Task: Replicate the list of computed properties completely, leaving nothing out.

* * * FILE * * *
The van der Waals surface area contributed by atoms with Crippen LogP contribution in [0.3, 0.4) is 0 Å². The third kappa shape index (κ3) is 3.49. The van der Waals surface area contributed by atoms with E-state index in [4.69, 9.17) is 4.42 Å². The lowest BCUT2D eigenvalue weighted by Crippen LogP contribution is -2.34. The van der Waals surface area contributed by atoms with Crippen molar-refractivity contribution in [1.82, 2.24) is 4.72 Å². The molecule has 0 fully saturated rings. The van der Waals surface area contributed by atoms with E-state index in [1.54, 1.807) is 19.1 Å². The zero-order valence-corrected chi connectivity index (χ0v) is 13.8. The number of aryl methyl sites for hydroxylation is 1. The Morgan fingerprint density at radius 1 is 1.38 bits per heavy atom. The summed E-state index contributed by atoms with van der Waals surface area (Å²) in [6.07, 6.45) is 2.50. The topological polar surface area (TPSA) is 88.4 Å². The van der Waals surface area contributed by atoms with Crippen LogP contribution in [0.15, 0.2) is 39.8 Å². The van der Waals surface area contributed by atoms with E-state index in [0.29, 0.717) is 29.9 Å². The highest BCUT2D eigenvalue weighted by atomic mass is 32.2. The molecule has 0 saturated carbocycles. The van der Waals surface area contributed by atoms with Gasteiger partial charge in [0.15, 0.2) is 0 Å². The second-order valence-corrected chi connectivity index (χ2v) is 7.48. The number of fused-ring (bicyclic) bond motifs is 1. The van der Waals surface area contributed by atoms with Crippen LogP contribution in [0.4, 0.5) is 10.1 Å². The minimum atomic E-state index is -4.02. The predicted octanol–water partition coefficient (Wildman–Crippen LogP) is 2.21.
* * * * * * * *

The van der Waals surface area contributed by atoms with Crippen LogP contribution in [0.3, 0.4) is 0 Å². The third kappa shape index (κ3) is 3.49. The van der Waals surface area contributed by atoms with E-state index in [4.69, 9.17) is 4.42 Å². The lowest BCUT2D eigenvalue weighted by Crippen LogP contribution is -2.34. The van der Waals surface area contributed by atoms with Crippen molar-refractivity contribution in [1.82, 2.24) is 4.72 Å². The molecule has 0 fully saturated rings. The van der Waals surface area contributed by atoms with E-state index in [1.54, 1.807) is 19.1 Å². The zero-order valence-corrected chi connectivity index (χ0v) is 13.8. The number of aryl methyl sites for hydroxylation is 1. The Morgan fingerprint density at radius 1 is 1.38 bits per heavy atom. The summed E-state index contributed by atoms with van der Waals surface area (Å²) in [6.07, 6.45) is 2.50. The topological polar surface area (TPSA) is 88.4 Å². The van der Waals surface area contributed by atoms with Crippen LogP contribution in [0.15, 0.2) is 39.8 Å². The van der Waals surface area contributed by atoms with E-state index in [0.29, 0.717) is 29.9 Å². The highest BCUT2D eigenvalue weighted by atomic mass is 32.2. The molecule has 0 saturated carbocycles. The van der Waals surface area contributed by atoms with Gasteiger partial charge in [0.15, 0.2) is 0 Å². The second-order valence-corrected chi connectivity index (χ2v) is 7.48. The number of fused-ring (bicyclic) bond motifs is 1. The van der Waals surface area contributed by atoms with Crippen LogP contribution in [0.4, 0.5) is 10.1 Å². The minimum atomic E-state index is -4.02. The predicted octanol–water partition coefficient (Wildman–Crippen LogP) is 2.21.